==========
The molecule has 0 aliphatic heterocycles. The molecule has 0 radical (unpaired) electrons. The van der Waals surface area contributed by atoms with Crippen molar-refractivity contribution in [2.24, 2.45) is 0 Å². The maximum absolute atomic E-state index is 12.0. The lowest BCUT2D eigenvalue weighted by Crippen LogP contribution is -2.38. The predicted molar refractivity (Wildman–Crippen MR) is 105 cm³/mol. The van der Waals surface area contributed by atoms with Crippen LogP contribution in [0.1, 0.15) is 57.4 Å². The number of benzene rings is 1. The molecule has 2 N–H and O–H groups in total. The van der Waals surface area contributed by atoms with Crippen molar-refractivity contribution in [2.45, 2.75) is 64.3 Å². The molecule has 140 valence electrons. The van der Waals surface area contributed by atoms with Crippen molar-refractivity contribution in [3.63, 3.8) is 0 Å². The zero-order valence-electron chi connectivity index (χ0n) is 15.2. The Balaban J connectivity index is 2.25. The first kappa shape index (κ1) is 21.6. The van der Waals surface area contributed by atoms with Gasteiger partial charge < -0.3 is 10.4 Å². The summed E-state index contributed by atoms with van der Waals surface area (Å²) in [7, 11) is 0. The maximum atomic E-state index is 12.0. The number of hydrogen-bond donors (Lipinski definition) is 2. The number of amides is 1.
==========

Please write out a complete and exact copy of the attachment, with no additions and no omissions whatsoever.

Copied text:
The molecule has 0 aliphatic heterocycles. The molecule has 0 radical (unpaired) electrons. The van der Waals surface area contributed by atoms with Crippen molar-refractivity contribution in [2.24, 2.45) is 0 Å². The maximum absolute atomic E-state index is 12.0. The lowest BCUT2D eigenvalue weighted by Crippen LogP contribution is -2.38. The predicted molar refractivity (Wildman–Crippen MR) is 105 cm³/mol. The van der Waals surface area contributed by atoms with Crippen LogP contribution in [0.1, 0.15) is 57.4 Å². The number of benzene rings is 1. The molecule has 2 N–H and O–H groups in total. The van der Waals surface area contributed by atoms with Crippen molar-refractivity contribution in [2.45, 2.75) is 64.3 Å². The molecule has 140 valence electrons. The van der Waals surface area contributed by atoms with Crippen molar-refractivity contribution in [3.63, 3.8) is 0 Å². The zero-order valence-electron chi connectivity index (χ0n) is 15.2. The Balaban J connectivity index is 2.25. The first kappa shape index (κ1) is 21.6. The van der Waals surface area contributed by atoms with Gasteiger partial charge < -0.3 is 10.4 Å². The summed E-state index contributed by atoms with van der Waals surface area (Å²) in [7, 11) is 0. The maximum atomic E-state index is 12.0. The number of hydrogen-bond donors (Lipinski definition) is 2. The number of amides is 1.